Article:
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Breeders' Cup 2017

NYRA adds Personal Ensign replays

The New York Racing Association, Inc. (NYRA) has uploaded the replays from all 11 races that the brilliant Personal Ensign won on the NYRA circuit, from her dominant 2-year-old debut to her stirring Maskette victory over Winning Colors. The races are available on NYRA’s official YouTube site, located at http://www.youtube.com/user/NYRAvideo#grid/user/8ADBB2A90288191C.


Personal Ensign, who finished her career a perfect 13 for 13, died Thursday of natural causes at the age of 26 in her pasture at Claiborne Farm in Paris, Ky. Bred and owned by Ogden Phipps, the unparalleled daughter of Private Account won 10 races at Belmont Park in addition to one at Saratoga Race Course, that being the 1988 Grade 1 Whitney Handicap, her lone victory against males.


She began her career on September 28, 1986, breaking her maiden by nearly 13 lengths going seven furlongs at Belmont as the heavy favorite. Trainer Claude McGaughey III remembers that first start fondly.


“Looking back, even her maiden race was impressive,” McGaughey said. “She had trained well going into it, but you always like to see them put it out there on the racetrack, and she did. They ran the Matron the same day, and she ran faster than the winner, which is why I nominated her to a Grade 1, the Frizette, in her next start. She had to run a little bit in the Frizette, which is the day I think she learned what it was all about.”


For Randy Romero, who rode Personal Ensign in 12 of her 13 starts, it didn’t take long to figure out just how good she was.


“I hadn’t been getting on her in the mornings, but her exercise rider had told me she could really run,” Romero said. “She was very frisky before that first start, and was slow breaking from the gate, but when I asked her she swooped to the lead and never looked back. It took one race for me to know she was the best I had ever ridden.”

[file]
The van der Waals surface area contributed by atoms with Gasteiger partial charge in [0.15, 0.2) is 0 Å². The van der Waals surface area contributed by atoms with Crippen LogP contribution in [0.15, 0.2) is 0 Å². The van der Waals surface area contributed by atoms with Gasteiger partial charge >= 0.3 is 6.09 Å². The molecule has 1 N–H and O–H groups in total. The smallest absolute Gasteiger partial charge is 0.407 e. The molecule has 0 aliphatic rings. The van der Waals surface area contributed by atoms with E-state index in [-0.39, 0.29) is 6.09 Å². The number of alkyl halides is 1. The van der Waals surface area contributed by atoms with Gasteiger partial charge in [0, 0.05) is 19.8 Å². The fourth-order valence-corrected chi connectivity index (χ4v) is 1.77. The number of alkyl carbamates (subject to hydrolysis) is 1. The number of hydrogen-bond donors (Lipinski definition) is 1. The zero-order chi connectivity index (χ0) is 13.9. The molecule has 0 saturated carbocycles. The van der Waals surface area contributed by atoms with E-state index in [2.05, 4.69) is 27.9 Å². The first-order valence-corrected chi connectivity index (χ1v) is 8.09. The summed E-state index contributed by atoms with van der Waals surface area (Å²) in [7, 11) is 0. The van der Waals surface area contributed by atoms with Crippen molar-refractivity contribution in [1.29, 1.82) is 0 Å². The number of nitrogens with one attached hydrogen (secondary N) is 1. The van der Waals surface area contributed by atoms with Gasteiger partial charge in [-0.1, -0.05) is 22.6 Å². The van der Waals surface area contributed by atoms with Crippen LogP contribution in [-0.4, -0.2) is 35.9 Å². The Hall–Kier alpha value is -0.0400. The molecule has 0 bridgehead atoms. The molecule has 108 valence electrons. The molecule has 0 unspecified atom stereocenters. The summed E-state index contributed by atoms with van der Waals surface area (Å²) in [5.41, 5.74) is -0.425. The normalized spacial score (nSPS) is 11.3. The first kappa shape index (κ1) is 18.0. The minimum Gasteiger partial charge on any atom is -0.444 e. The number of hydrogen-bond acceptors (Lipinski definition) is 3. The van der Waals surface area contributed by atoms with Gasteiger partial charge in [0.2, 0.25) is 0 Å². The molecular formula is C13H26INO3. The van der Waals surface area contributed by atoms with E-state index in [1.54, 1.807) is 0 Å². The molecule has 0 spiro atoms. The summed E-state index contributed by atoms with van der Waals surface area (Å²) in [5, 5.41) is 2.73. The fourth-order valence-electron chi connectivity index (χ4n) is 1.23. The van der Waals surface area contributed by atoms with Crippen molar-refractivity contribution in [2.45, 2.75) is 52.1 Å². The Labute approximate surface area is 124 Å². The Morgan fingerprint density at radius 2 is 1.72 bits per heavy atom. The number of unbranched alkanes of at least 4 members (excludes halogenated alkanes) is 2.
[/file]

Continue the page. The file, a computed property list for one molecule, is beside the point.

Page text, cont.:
In the Frizette, two weeks later, Personal Ensign demonstrated her tenacity, winning by a head over Collins. Shortly after that victory, she was found to have broken her right hind ankle, requiring intensive surgery that kept her off the track for nearly a year.


Returning 11 months later in September, 1987, Personal Ensign won two allowances at Belmont, then went on to capture the Grade 2 Rare Perfume, also at Belmont.


She made her final start in 1987 just eight days after the Rare Perfume, entering the Grade 1 Beldame at Belmont as the 6-5 second choice in a field of 10. Not only was it the biggest field that she would ever face, but it was to be the only time in her career that she would not be sent off the favorite. The role of favoritism that day fell to Coup de Fusil, a 5-year-old mare coming off three straight Grade 1 victories – the Delaware Handicap, John A. Morris Handicap, and Ruffian Handicap. It turned out to be a one-horse affair, as Personal Ensign vanquished her older opponent by a decisive 2 ¼ lengths.


She returned in 1988 as a 4-year-old to put together one of the most impressive campaigns in the history of racing. Her first three starts that year resulted in relatively easy victories in the Grade 1 Shuvee Handicap at Belmont, the Grade 1 Hempstead Handicap at Belmont, and the Grade 2 Molly Pitcher at Monmouth Park.